George Clooney, PR man for a Serbian Kosovo?

DIMITAR DILKOFF/AFP/Getty Images Serbia may be a shrinking country, but international eyes are keeping a close watch on its presidential elections, scheduled for Feb. 3. This Sunday, voters will be asked to choose between pro-European candidate Boris Tadic and Russia-leaning candidate Tomislav Nikolic. Much is at stake in the elections. The next president must navigate ...

596789_JFKbillboard_05.jpg
596789_JFKbillboard_05.jpg

DIMITAR DILKOFF/AFP/Getty Images

Serbia may be a shrinking country, but international eyes are keeping a close watch on its presidential elections, scheduled for Feb. 3. This Sunday, voters will be asked to choose between pro-European candidate Boris Tadic and Russia-leaning candidate Tomislav Nikolic.

Much is at stake in the elections. The next president must navigate Serbia's path to EU accession and respond to a likely declaration of independence from Kosovo, Serbia’s Albanian-majority southern province. William Montgomery, former U.S. ambassador to Serbia and Montenegro, says about Sunday's election:

DIMITAR DILKOFF/AFP/Getty Images

Serbia may be a shrinking country, but international eyes are keeping a close watch on its presidential elections, scheduled for Feb. 3. This Sunday, voters will be asked to choose between pro-European candidate Boris Tadic and Russia-leaning candidate Tomislav Nikolic.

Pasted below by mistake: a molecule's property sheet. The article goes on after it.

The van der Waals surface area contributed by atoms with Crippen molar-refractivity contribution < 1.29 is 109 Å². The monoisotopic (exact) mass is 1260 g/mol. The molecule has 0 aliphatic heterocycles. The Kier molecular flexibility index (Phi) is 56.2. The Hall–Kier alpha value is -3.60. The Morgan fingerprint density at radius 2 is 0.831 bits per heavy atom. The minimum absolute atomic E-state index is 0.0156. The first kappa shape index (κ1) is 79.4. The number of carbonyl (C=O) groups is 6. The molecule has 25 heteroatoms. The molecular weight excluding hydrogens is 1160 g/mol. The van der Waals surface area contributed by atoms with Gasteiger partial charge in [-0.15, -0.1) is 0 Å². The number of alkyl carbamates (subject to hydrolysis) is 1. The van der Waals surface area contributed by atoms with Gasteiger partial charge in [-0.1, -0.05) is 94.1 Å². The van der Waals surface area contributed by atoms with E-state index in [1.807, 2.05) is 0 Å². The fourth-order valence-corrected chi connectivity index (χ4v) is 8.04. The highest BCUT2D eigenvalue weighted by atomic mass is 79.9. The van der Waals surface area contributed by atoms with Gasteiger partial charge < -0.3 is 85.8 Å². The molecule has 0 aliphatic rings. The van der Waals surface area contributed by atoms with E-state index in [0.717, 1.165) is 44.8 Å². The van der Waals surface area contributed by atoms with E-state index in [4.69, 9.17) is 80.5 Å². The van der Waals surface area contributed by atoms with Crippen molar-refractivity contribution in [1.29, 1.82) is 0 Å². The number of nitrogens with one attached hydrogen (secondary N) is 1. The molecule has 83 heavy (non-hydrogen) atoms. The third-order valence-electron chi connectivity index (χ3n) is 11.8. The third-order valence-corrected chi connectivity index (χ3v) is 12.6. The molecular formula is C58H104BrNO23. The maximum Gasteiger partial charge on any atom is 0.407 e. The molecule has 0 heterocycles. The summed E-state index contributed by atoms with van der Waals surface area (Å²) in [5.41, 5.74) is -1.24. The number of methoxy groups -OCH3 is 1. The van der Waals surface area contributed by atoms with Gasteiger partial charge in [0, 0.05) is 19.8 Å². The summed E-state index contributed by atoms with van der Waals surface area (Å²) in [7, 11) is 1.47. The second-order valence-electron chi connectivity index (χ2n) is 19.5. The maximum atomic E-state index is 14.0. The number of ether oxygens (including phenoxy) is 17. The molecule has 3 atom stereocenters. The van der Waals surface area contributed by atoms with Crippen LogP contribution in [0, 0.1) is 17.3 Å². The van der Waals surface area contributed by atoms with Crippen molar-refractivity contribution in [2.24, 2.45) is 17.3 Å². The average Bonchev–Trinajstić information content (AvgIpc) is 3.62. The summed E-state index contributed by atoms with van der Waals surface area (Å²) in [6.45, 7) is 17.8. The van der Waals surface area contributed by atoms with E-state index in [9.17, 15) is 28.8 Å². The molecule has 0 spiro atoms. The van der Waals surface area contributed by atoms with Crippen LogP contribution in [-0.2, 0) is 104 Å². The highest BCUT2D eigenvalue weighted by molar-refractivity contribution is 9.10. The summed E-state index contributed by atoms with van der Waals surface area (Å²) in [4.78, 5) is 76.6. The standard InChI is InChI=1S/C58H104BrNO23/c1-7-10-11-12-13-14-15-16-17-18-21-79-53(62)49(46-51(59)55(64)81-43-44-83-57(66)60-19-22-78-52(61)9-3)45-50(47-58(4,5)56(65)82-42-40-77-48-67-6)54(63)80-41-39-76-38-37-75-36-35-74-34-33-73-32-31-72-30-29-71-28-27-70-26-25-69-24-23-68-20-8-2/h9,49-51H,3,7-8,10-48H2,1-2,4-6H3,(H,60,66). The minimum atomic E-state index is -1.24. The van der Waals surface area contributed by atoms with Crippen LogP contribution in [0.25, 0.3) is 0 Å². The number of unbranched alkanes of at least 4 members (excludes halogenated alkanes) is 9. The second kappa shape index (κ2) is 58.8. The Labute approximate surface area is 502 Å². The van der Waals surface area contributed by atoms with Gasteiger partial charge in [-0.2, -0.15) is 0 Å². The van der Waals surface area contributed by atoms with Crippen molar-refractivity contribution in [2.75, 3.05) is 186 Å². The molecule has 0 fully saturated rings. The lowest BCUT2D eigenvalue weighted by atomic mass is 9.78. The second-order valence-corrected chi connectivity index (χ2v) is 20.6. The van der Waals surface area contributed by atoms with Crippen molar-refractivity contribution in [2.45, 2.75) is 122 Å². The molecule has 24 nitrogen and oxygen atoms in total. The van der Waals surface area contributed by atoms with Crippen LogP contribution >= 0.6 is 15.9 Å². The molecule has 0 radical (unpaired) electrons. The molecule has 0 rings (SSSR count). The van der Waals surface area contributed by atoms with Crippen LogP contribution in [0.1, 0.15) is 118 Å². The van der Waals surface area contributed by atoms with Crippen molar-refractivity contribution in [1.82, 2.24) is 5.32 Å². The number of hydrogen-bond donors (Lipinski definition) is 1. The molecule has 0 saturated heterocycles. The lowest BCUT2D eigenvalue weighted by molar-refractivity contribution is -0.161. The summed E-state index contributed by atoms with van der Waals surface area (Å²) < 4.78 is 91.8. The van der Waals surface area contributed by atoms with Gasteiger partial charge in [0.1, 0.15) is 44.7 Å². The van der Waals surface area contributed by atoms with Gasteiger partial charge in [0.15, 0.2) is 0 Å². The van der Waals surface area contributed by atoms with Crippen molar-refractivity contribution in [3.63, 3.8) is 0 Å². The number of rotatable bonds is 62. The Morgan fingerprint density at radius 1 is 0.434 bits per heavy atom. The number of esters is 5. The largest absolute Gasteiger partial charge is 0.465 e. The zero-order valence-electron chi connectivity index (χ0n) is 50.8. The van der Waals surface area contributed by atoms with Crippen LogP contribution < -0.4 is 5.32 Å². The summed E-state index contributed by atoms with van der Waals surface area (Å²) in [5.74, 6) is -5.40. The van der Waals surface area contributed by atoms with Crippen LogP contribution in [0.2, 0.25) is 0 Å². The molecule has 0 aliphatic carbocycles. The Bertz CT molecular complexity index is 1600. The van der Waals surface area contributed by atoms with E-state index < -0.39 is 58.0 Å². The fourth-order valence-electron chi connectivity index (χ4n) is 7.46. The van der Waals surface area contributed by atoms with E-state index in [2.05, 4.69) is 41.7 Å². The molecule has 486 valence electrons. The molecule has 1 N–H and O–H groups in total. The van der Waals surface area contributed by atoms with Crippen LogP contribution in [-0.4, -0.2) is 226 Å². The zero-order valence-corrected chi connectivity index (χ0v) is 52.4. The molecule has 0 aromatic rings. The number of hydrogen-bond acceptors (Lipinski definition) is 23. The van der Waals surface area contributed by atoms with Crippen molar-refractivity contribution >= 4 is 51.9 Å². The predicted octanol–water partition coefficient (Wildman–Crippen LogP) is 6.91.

Much is at stake in the elections. The next president must navigate Serbia’s path to EU accession and respond to a likely declaration of independence from Kosovo, Serbia’s Albanian-majority southern province. William Montgomery, former U.S. ambassador to Serbia and Montenegro, says about Sunday’s election:

[It] will determine whether Serbia continues on a path (slowly or rapidly) towards integration into ‘Europe’ or alternatively, becomes a ‘Belarus of the Balkans,’ belligerently looking East instead of West and in some state of confrontation with the EU, the United States and its new ‘neighbor,’ Kosovo.”

But with Serbian voters facing a choice between Europe and Russia, it is American icons that are getting all the attention. For over a month now, images of great U.S. presidents—George Washington, Abe Lincoln, and JFK—have appeared on Belgrade’s billboards, along with quotes from presidential speeches, tweaked to support Kosovo as a part of Serbia. For instance, beside the face of George Washington appear the following words (in Cyrillic):

‘The time is near at hand which must determine whether we are to be free men or slaves.’ Kosovo is Serbia!”

Hollywood stars have been sucked into the Kosovo debate, too. Last week, Serbian news outlets claimed that George Clooney, Sharon Stone, Richard Gere, and Sean Connery all stood in opposition to an independent Kosovo, even crediting Gere with poignant statements such as this:

There must be something in that Kosovo, if they will fight for it so hard.

The Hollywood stars have denied making such claims, but the occasionally sensationalist Serbian newspaper Blic claims to know better: Just as Serbia has a been a pawn of Western powers, Clooney too has succumbed to international pressure, denying his statement against independence for Kosovo only after “the UN exerted pressure on the actor.”

Lucy Moore is a researcher at Foreign Policy.

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